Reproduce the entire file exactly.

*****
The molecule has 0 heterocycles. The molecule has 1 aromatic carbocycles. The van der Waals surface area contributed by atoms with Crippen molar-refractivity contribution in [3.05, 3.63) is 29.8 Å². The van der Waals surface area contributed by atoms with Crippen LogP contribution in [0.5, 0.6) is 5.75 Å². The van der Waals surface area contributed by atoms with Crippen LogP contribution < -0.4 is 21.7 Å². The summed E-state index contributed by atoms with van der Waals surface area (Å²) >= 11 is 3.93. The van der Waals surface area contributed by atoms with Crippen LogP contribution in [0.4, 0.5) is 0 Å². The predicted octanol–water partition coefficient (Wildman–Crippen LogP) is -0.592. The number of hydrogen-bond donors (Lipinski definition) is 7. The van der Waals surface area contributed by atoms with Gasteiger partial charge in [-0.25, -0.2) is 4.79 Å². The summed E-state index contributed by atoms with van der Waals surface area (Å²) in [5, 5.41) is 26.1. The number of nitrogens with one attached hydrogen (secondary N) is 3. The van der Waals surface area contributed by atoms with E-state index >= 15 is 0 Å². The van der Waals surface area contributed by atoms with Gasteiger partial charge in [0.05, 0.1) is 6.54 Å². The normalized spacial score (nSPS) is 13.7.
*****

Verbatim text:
The molecule has 0 heterocycles. The molecule has 1 aromatic carbocycles. The van der Waals surface area contributed by atoms with Crippen molar-refractivity contribution in [3.05, 3.63) is 29.8 Å². The van der Waals surface area contributed by atoms with Crippen LogP contribution in [0.5, 0.6) is 5.75 Å². The van der Waals surface area contributed by atoms with Crippen LogP contribution < -0.4 is 21.7 Å². The summed E-state index contributed by atoms with van der Waals surface area (Å²) >= 11 is 3.93. The van der Waals surface area contributed by atoms with Crippen LogP contribution in [0.4, 0.5) is 0 Å². The predicted octanol–water partition coefficient (Wildman–Crippen LogP) is -0.592. The number of hydrogen-bond donors (Lipinski definition) is 7. The van der Waals surface area contributed by atoms with Gasteiger partial charge in [-0.25, -0.2) is 4.79 Å². The summed E-state index contributed by atoms with van der Waals surface area (Å²) in [5, 5.41) is 26.1. The number of nitrogens with one attached hydrogen (secondary N) is 3. The van der Waals surface area contributed by atoms with E-state index >= 15 is 0 Å². The van der Waals surface area contributed by atoms with Gasteiger partial charge in [0.05, 0.1) is 6.54 Å². The normalized spacial score (nSPS) is 13.7.